On January 7, 2007, Ronald Yutko was diagnosed with an acoustic neuroma; a slow-growing tumor of the nerve that connects the ear to the brain. Eileen Yutko remembers asking herself, “How could this be? A brain tumor? No one in my family had suffered much more than a broken bone. I didn’t even know where to begin.” So Eileen did what any loving wife would do: she rolled up her sleeves and started making phone calls. “We had a family friend who was an OR nurse at Overlook Hospital. After explaining our situation, she assured us that Dr. Benitez of ANS was the person to call. By February 16, 2007, my husband, Ron, was undergoing his first brain surgery.”

After Ron’s surgery, he was deaf in his left ear, his balance was off, and his eyes would tear constantly, but they were minor obstacles in the grand scheme of things. “Ron made it through his surgery alive; that’s what mattered most to us.”

In 2010, Ron’s tumor was back and the Yutko family would, yet again, be acquainted with a hospital room and countless visits to the doctor’s office. “It was the worst news we’d thought we’d ever hear. To go through that once was hard; to have to hear the news again was crushing.” Under the care of Dr. Benitez, Ron successfully made it through his second surgery, but it was a tough time for the Yutko family. Ron suffered from severe depression after his brain tumor, and each day was taken one step at a time.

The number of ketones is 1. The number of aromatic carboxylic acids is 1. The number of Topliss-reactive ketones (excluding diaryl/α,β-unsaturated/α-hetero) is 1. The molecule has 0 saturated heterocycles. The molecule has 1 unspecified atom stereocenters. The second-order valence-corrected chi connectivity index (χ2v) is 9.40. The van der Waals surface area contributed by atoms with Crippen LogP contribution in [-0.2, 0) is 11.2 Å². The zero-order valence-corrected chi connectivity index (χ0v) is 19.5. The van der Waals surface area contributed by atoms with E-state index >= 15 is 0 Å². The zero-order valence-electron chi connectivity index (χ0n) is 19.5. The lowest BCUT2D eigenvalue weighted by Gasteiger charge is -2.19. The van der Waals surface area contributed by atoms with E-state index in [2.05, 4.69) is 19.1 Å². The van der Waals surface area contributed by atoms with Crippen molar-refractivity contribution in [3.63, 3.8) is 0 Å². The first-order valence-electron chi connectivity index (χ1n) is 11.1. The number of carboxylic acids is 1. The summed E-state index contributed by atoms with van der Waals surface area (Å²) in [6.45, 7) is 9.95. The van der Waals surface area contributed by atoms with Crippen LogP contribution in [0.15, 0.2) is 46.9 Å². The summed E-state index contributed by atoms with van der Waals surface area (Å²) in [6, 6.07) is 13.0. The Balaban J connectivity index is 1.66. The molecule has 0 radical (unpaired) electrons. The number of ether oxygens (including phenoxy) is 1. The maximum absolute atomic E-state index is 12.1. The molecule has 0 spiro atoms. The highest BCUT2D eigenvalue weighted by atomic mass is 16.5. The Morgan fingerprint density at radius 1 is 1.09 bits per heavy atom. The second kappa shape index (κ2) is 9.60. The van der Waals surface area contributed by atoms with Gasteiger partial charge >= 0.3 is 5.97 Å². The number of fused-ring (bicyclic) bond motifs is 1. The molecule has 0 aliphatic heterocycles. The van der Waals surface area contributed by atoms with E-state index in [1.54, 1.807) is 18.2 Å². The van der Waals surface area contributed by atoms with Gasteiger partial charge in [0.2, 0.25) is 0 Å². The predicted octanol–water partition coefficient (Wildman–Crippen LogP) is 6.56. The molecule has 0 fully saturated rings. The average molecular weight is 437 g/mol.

In September 2011, Eileen and Ron’s daughter, Lauren, started her freshman year at Raritan Valley Community College. A motivated learner with a drive to succeed, Lauren remained an honor student while volunteering regularly for the 4-H Club. During the end of Lauren’s second semester, Lauren scheduled a doctor’s appointment with her primary care physician when she noticed that one of her arms felt weaker than usual. Lauren’s doctor recommended that she see a neurologist to get an MRI.

Days later, while Lauren was finishing up her exams, it was Eileen who answered the phone call regarding her daughter’s MRI results. The hesitation in the neurologist’s voice was all too familiar. “Your daughter, Lauren, has a hemangioma, a brain tumor caused by an abnormal buildup of blood vessels in the skin or internal organs, and it’s big. She needs to find a neurosurgeon immediately.”